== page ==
In order to understand the term "Major Depression" we need to discuss two other terms: Major Depressive Episode and Major Depressive Disorder.
Major Depressive Episode
A Major Depressive Episode is a period of at least two weeks of severe mood disruption accompanied by a variety of other symptoms.
Briefly, the person must have a severely depressed mood most of the day nearly every day, or a marked lack of interest or pleasure in almost all activities, or both.
To count as a true episode, at least four of the following must also be present:
• Significant change in appetite (decrease or increase; or significant change in weight that isn't the result of a deliberate dieting attempt).
• Insomnia or excessive sleep.
• A speeding up or slowing down of movements nearly every day.
• Fatigue or loss of energy.
• Feelings of worthlessness or excessive guilt.
• Impaired concentration or decision-making ability
• Recurrent thoughts of death (such as suicidal thoughts or a wish for death - not just a fear of dying).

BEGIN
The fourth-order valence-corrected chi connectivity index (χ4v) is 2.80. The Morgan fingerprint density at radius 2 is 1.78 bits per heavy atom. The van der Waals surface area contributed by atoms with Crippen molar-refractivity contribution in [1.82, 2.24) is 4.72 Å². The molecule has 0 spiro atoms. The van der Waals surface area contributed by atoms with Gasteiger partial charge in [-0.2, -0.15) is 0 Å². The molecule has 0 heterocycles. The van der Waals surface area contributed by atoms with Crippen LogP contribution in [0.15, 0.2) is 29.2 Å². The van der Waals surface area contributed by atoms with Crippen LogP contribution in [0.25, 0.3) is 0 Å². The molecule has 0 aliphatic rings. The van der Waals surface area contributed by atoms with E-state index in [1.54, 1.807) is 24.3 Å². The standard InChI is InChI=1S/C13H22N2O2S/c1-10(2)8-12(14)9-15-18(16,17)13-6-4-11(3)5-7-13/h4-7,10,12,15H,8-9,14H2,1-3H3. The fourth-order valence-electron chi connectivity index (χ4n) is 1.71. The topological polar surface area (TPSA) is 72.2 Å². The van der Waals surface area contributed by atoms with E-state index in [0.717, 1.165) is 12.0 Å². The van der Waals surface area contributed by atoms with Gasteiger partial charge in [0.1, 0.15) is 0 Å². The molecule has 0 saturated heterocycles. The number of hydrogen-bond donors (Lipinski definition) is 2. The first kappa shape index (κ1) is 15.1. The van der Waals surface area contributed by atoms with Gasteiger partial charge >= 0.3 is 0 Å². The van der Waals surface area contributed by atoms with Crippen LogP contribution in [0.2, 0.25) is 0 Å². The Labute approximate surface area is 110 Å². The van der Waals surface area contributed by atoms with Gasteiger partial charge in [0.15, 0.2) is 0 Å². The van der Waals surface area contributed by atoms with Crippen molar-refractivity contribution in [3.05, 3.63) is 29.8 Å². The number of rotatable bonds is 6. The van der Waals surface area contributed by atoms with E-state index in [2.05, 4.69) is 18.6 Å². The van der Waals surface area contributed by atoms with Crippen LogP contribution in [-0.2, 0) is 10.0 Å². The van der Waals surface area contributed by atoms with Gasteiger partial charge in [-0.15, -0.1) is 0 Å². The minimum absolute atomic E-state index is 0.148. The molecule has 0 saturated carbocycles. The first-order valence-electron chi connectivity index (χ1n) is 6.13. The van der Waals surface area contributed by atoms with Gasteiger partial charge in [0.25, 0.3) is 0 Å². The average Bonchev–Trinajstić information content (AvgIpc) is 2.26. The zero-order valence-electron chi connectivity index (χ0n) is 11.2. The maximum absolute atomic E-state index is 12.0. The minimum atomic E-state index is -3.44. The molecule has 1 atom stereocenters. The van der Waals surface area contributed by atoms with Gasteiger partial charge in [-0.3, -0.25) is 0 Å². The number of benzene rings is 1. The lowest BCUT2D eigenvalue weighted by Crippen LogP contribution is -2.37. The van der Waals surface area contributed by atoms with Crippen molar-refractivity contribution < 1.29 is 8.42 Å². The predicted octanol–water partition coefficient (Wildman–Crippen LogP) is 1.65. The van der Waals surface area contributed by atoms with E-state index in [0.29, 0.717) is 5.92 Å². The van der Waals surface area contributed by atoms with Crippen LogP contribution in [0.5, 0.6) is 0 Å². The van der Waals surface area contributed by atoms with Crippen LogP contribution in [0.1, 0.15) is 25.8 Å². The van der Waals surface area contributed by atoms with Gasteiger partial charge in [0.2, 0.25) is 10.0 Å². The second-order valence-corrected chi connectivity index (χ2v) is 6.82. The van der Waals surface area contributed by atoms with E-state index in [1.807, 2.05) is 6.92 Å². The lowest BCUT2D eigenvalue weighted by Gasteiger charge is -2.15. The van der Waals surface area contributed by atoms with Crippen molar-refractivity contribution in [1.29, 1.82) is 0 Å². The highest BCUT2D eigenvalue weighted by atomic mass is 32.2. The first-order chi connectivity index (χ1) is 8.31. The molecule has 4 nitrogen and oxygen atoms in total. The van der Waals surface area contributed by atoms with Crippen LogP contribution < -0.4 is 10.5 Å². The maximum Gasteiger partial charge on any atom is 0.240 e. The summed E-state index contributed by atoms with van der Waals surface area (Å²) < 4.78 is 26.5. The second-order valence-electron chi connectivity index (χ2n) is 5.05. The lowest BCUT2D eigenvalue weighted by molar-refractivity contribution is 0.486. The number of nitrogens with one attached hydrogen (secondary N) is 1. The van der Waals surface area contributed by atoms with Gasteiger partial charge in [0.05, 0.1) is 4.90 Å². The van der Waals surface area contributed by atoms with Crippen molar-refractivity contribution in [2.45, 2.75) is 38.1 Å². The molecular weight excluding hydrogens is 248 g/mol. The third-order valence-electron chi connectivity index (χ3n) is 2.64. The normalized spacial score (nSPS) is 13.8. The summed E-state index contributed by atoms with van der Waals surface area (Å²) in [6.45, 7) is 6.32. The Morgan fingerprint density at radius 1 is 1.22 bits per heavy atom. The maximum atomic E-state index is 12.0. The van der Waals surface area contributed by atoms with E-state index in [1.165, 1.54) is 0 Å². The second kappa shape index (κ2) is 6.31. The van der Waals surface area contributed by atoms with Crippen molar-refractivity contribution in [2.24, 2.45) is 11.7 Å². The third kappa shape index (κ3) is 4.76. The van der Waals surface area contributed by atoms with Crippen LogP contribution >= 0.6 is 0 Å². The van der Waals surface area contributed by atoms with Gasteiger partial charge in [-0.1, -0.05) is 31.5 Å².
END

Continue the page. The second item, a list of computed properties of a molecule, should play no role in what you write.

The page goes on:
To count as a Major Depressive Episode, the symptoms have to cause significant distress or impairment.
As well, the symptoms cannot be due to medication, recreational drugs (such as alcohol), a medical condition, or recent bereavement.
Major Depressive Disorder
The formal diagnostic term for major depression is Major Depressive Disorder. Usually when a professional says that a person has a serious or major depression, they mean Major Depressive Disorder.
To have Major Depressive Disorder, a person must have had at least one Major Depressive Episode - an extreme low.
In addition, the person must NOT have had the opposite: Extremely high or energetic periods. These "highs", which are called Manic or Hypomanic Episodes, typically point toward another problem altogether: Bipolar Disorder.
There are two main types of Major Depressive Disorder: Single Episode and Recurrent (for those who have had more than one Major Depressive Episode).
A diagnosis of Major Depressive Disorder might also be accompanied by other descriptions, such as an indication of severity, or seasonal pattern (meaning that the problem tends to occur at the same time each year).
If, based on this description, you believe that you may have Major Depressive Disorder, tell your physician. As you will learn from other parts of this website, effective treatments are available for major depression.
Note: Information on these pages is provided for educational purposes only. It should not be taken as a substitute for care from a qualified healthcare provider.